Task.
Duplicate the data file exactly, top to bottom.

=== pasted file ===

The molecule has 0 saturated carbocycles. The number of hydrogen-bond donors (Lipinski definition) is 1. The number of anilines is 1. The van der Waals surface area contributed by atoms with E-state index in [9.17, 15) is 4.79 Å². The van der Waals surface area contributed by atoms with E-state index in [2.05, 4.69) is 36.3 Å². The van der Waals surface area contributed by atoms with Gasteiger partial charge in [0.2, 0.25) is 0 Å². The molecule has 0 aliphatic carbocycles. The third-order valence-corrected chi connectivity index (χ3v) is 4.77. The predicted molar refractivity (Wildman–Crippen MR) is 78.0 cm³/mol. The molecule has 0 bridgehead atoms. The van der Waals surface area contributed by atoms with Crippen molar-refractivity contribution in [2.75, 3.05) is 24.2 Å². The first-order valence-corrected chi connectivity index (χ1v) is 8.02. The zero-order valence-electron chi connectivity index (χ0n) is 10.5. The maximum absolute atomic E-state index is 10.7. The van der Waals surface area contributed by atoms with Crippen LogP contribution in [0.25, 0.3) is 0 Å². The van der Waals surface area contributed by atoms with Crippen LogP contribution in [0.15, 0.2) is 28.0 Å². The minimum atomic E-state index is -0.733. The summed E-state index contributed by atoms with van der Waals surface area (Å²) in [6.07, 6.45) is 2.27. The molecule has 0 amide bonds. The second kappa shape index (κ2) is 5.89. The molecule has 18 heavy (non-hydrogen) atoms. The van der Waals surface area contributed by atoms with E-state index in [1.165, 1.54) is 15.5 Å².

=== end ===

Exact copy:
The molecule has 0 saturated carbocycles. The number of hydrogen-bond donors (Lipinski definition) is 1. The number of anilines is 1. The van der Waals surface area contributed by atoms with E-state index in [9.17, 15) is 4.79 Å². The van der Waals surface area contributed by atoms with E-state index in [2.05, 4.69) is 36.3 Å². The van der Waals surface area contributed by atoms with Gasteiger partial charge in [0.2, 0.25) is 0 Å². The molecule has 0 aliphatic carbocycles. The third-order valence-corrected chi connectivity index (χ3v) is 4.77. The predicted molar refractivity (Wildman–Crippen MR) is 78.0 cm³/mol. The molecule has 0 bridgehead atoms. The van der Waals surface area contributed by atoms with Crippen molar-refractivity contribution in [2.75, 3.05) is 24.2 Å². The first-order valence-corrected chi connectivity index (χ1v) is 8.02. The zero-order valence-electron chi connectivity index (χ0n) is 10.5. The maximum absolute atomic E-state index is 10.7. The van der Waals surface area contributed by atoms with Crippen LogP contribution in [0.25, 0.3) is 0 Å². The van der Waals surface area contributed by atoms with Crippen LogP contribution in [0.15, 0.2) is 28.0 Å². The minimum atomic E-state index is -0.733. The summed E-state index contributed by atoms with van der Waals surface area (Å²) in [6.07, 6.45) is 2.27. The molecule has 0 amide bonds. The second kappa shape index (κ2) is 5.89. The molecule has 18 heavy (non-hydrogen) atoms. The van der Waals surface area contributed by atoms with E-state index in [1.165, 1.54) is 15.5 Å².